Pillow fight! Playful fox cubs are caught grappling over cushions left for them to sleep on in the garden

  • The two cubs were chasing each other when they were caught on camera
  • Dora Nightingale, from Worthing, West Sussex, filmed the adorable footage
  • She was contacted by a resident ‘annoyed with fox cubs chewing her plants’

A pair of playful fox cubs were captured grappling over a cushion left for them to sleep on while exploring a garden in West Sussex.

The two cubs were chasing each other and practicing their best prey kicks when they were caught on camera by wildlife activist Dora Nightingale.

Filmmaker Ms Nightingale from Worthing, West Sussex, filmed the adorable footage after being contacted by a resident who wanted advice on how to

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SPARTANBURG, SC (WSPA)-When you think of airports, you probably think of baggage claims or crowds of people. But if you’ve been to the Spartanburg Memorial Airport recently, you’ll think of the garden.

“We’re looking at a way of providing, you know, some type of food back to the community from the airport,” said Terry Connorton, Director of the Spartanburg Downtown Memorial Airport.

After acknowledging the presence of food insecurity in Spartanburg, Connorton said he spoke to the Hub City Farmers Market. They said despite an airport sounding like an unlikely place for a successful garden, it’s actually the opposite.

“This form of regenerative agriculture will take the carbon emissions that’s happening all around us at the airport due to the aircraft, and it’ll sequester the carbon in the soil,” said Dori Burgess, executive director of Hub City Farmers Market. “So it’s a form of taking these carbon emissions and using

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THIS YEAR’S garden-party game (which I just made up) is a mashup of plants, design and color theory. Each season, I’ll share a color recipe for Pacific Northwest gardens: striking 1-2-3 plant combinations for landscaping your plot or composing your pot. Whether you prefer following a recipe step by step or approach each formula as just a starting place, I hope you’ll find some delicious combinations. Let’s dig in.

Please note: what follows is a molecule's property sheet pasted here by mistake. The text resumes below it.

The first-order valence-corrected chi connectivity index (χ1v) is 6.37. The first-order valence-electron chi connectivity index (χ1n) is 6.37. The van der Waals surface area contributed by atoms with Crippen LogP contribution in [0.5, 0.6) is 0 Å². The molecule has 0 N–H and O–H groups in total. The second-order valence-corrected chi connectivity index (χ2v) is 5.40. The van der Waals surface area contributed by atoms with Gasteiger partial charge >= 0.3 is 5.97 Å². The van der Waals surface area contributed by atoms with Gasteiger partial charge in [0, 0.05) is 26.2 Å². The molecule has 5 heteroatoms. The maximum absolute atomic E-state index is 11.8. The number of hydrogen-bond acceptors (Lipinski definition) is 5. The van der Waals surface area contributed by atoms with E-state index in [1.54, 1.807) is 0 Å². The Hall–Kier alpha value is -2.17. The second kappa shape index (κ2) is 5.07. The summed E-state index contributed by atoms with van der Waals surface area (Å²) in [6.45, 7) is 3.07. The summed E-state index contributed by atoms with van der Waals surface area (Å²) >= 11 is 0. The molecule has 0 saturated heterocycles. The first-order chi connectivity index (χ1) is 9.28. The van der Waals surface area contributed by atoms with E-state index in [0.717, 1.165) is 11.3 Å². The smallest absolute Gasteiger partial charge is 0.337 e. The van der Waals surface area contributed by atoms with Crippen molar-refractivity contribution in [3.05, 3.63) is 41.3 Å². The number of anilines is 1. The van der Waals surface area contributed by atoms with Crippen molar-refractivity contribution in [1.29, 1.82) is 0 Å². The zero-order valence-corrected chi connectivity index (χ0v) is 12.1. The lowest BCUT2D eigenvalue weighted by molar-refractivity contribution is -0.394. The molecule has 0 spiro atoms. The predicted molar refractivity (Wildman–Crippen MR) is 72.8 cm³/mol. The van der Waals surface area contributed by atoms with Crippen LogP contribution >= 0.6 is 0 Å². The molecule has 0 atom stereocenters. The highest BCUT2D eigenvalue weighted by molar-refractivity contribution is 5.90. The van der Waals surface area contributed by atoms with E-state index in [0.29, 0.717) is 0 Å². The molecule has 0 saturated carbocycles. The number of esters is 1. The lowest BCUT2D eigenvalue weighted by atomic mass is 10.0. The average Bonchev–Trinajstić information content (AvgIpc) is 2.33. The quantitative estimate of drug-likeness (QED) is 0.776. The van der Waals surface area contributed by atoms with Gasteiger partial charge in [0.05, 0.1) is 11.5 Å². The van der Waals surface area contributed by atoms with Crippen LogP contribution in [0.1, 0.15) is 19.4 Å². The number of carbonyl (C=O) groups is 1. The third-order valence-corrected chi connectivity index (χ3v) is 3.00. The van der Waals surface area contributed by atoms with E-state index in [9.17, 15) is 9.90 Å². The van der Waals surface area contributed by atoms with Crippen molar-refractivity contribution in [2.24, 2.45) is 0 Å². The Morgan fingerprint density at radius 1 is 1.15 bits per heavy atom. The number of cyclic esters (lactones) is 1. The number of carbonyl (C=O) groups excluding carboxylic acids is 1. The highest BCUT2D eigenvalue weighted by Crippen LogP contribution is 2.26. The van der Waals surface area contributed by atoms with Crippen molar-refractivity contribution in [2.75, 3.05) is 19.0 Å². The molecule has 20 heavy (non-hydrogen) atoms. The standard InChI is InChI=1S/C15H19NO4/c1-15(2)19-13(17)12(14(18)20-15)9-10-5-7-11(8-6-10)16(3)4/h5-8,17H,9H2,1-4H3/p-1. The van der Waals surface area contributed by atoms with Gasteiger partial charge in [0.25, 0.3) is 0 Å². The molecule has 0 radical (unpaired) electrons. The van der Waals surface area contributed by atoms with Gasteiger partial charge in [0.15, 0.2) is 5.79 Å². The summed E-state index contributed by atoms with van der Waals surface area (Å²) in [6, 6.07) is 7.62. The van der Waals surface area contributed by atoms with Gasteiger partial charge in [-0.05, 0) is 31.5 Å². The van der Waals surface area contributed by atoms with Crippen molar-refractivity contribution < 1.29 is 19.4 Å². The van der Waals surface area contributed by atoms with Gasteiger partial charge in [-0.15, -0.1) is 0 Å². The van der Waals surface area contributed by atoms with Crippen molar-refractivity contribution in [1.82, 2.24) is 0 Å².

it’s winter. It’s dark. It’s cold. Instinctively, we humans draw close to warmth and flames. Kindle a botanical bonfire with this trio of hardy shrubs that ignite the winter landscape for months on end.


1. Of all the twig dogwoods, ‘Midwinter Fire’ (Cornus sanguinea ‘Midwinter Fire’) is especially showy, with thickets of golden stems that gradually shift to orange and deep crimson toward the tip of the plant over the course of winter.


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Happy New Years. It’s time to start gently working and planning the plot. Just because it’s darker, maybe damp or cold, doesn’t mean there isn’t garden stuff to do.

First, colonize a few windowsills at home. Sow sweetpeas in a sunnier spot inside. They’ll appreciate the warmth. We have the Higgledy Gardens selection quietly thrumming, near ready to go.

Sow spinach and hardier salad seed in trays on sills. Though first negotiate this with any significant others. Order your early potatoes to start chitting them. I still use egg trays on a bookshelf in the boy’s old bedroom.

Check online and in local papers for Potato Days/potato breeders near you. Look, too, for upcoming Seedy Sundays or other neighborhood swaps.

These first-Sunday-in-the-month columns have always relied on advice gleaned from experience, books and

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Seaweed compost supplements and “manure” made from beans will be among the top garden trends of 2023, the Royal Horticultural Society has predicted.

As regenerative gardening becomes fashionable, experts in the horticulture charity’s gardens have been demonstrating how to tend beautiful plants in a more eco-friendly way, protecting the soil rather than extracting it from it.

People will also learn how to attract creatures previously malignant as pests into their garden for the unexpected benefits they can bring. The RHS said its garden advice service was receiving more inquiries about encouraging a greater abundance of wildlife to their gardens to fend off more troublesome species. These include wasps that predate on caterpillars, slugs that can help recycle decaying material, and aphids that provide food for ladybirds, and lacewing and hoverfly larvae.

Dr Mark Gush, head of environmental horticulture at the RHS, said: “Regenerative gardening is all about improving the environmental

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